Record Breaking (Long Range) Scores

In 1878 Joseph Partello made the outstanding long range score of 224 x 225, shooting at 800, 900 and 1000 yards. Partello’s score was made at practice, experimenting having decided to change the method of loading the cartridges for his Remington rifle. However, and irrespective of Partello’s obituary statement in 1934 that his record score has “existed since 1878”, it was equalled by others.

George Charles Gibbs (1859–1918)

George C. Gibbs was a gifted shot and G.T Teasdale-Bucknell in his “Experts on Guns & Shooting” (1900) observed that he “would by rifle shots be conceded the first place in the British Islands as a long range rifle shot. This position G.C. Gibbs has gained by no single feat but by constant good shooting, varied only by occasional phenomenal feats.”

Charles W. Hinman (1849-1922)

Charles Hinman was born 11 April 1849 in West Concord, Vermont. He spent his boyhood on a farm, and devoted his leisure time to trapping. As Private Charles Hinman with 1st Regiment, Massachusetts Volunteer Militia, he represented the USA in the military rifle matches of 1882 and 1883 between British Rifle Volunteers and US National Guard. By 1888 and as a Major, he was assistant inspector-general rifle practice, First Brigade.

An Illustrated Interview with Sir Henry Halford

In 1893 the influential London magazine ‘The Strand’ published an illustrated interview with Sir Henry Halford. “The Grand Old Man of Shooting,” Sir Henry Halford revelled in records almost from the very first meeting at Wimbledon in 1860, and it is a remarkable fact that amongst his prizes are those of the Albert at Wimbledon in 1862 and the same trophy at Bisley in 1893, a record lapse of thirty-one years!

Men of The Hour: Sir Henry Halford

He is standing among the British team at Creedmoor. He watches the wind, directs every shot, knows the fate of each bullet before it reaches the target. A figure tall and erect; a commanding presence. His men obey him implicitly; he is their Marlborough, their Welllington. As the books write him down, he is Sir Henry St. John Halford, Bart., of Wistow Hall, in the County of Leicestershire, Lieutenant-Colonel of the Leicestershire Rifles.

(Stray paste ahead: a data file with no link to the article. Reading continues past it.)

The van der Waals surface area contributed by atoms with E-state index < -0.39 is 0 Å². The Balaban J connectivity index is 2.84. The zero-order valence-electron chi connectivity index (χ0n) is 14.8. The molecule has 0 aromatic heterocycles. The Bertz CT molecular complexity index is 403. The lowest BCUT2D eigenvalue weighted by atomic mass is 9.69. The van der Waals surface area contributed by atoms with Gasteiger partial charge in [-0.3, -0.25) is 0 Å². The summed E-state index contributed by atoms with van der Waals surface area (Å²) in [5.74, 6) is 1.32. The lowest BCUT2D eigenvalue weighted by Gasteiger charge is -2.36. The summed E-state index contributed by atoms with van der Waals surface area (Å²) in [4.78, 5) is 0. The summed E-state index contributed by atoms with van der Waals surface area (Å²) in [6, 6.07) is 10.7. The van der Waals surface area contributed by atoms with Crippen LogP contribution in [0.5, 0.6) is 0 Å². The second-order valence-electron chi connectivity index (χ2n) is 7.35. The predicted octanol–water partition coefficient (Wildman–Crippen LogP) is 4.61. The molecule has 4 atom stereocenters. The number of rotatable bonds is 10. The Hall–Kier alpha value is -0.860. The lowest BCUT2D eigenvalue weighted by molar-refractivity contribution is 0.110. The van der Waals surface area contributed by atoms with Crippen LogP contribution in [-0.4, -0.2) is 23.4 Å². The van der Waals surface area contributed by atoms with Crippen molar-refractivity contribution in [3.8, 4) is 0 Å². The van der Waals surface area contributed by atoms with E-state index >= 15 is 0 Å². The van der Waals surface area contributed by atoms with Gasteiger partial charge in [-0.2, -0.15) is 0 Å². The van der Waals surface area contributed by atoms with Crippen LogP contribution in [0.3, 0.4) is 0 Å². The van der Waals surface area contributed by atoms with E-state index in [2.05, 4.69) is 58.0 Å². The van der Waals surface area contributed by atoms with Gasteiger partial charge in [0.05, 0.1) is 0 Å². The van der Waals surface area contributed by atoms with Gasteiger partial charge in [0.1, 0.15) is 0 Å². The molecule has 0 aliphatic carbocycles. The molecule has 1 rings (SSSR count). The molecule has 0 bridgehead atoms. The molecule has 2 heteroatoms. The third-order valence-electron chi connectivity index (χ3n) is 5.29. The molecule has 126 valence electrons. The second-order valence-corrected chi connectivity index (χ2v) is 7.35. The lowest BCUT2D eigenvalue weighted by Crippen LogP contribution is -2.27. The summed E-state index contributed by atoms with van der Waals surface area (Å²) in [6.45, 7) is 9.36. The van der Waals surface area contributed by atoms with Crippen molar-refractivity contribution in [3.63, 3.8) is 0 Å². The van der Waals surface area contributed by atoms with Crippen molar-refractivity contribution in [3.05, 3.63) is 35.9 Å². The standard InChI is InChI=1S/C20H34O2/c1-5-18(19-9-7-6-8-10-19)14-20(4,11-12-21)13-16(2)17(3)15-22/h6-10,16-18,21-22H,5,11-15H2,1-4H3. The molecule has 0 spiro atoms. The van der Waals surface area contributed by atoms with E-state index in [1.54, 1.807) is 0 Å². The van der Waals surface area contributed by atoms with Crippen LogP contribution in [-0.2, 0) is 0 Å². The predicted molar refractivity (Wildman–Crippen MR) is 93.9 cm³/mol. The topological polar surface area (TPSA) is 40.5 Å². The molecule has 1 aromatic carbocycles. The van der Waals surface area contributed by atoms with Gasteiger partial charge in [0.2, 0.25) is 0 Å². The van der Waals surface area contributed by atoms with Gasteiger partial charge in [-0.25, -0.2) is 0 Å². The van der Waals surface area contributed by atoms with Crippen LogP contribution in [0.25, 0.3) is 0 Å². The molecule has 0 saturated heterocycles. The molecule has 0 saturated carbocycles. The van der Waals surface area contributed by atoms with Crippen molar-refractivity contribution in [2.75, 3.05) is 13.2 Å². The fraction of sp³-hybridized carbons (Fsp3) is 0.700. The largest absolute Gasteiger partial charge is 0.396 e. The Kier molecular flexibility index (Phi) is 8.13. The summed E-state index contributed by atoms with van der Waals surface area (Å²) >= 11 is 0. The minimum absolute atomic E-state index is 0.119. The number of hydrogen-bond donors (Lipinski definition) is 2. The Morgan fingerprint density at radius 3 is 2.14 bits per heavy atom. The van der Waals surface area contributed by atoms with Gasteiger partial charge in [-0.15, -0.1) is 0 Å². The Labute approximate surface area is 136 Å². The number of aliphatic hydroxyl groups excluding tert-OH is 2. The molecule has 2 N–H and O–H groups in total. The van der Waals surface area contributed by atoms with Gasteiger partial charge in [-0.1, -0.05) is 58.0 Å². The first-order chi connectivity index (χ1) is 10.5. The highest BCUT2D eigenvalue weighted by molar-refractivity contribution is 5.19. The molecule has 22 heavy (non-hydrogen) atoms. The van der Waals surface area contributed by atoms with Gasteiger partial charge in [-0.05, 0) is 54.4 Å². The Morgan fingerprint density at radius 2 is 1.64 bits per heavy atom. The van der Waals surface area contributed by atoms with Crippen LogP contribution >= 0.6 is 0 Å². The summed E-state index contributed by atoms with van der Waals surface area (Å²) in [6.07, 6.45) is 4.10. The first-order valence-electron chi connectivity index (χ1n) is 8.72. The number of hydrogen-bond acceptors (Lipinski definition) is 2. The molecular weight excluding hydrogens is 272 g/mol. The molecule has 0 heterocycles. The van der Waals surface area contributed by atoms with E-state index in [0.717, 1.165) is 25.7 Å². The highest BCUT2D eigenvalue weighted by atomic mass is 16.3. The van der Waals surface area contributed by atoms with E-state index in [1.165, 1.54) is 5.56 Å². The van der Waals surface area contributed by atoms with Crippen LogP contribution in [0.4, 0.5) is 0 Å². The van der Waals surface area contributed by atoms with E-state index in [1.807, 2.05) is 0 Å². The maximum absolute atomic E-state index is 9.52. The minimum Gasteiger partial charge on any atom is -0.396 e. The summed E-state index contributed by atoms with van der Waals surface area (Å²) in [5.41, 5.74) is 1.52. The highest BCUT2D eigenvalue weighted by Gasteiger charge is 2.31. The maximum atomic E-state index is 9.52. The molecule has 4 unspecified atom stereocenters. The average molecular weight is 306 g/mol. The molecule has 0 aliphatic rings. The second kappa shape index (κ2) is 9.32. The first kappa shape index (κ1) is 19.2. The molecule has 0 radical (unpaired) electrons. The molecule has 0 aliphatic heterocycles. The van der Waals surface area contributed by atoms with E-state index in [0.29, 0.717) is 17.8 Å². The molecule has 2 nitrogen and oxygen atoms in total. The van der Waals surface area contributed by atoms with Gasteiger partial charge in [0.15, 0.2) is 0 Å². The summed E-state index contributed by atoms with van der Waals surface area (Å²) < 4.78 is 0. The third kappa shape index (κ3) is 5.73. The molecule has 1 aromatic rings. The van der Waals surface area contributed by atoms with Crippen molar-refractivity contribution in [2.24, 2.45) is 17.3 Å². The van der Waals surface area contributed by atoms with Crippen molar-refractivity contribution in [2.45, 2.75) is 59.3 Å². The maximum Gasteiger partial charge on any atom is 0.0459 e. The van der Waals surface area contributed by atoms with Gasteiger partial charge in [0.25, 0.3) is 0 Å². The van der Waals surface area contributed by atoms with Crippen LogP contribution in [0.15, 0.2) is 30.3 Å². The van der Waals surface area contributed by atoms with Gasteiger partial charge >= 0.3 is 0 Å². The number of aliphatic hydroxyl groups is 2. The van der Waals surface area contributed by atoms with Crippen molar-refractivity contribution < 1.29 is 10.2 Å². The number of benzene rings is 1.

Sir Henry Halford (1828-1897)

INDEX. “The country owes to him the debt which is due to a man who made the science of rifles, as well as the practice of rifle-shooting, the main pursuit of his life, who without thought of pecuniary advantage, laboured without ceasing to discover all that could be discovered about the infantry weapon and to bring that weapon to a state of perfection.” The Times, 5 January 1897

The Woe’s of Corporal Peake

The year 1868 saw Corporal Peake of the 6th Lancashire finish 30th in the First Stage of the Queen’s Prize. This was enough to secure Peake £15 in prize money and advancement to the Second Stage where the top sixty riflemen were issued with Whitworth rifles to compete for the honour of the Queen’s Prize and its £250 prize money. The competition took place on Tuesday 21 July, during which Peake fired the then highest recorded score in the event. When news of his winning achievement spread he was carried off accompanied by a band and feted by his fellow Volunteers. The celebrations were however short lived.

Sir Henry St. John Halford

It was in connection with rifle shooting and the volunteer movement that Sir Henry was best known. At the beginning of the movement in 1860 he took command of a company of the Leicestershire volunteers. In 1862 he became colonel of the battalion. In 1868 he resigned, but resumed the office in 1878, and held it till 1891, in which year he became honorary colonel. In 1886 he received the order of C.B.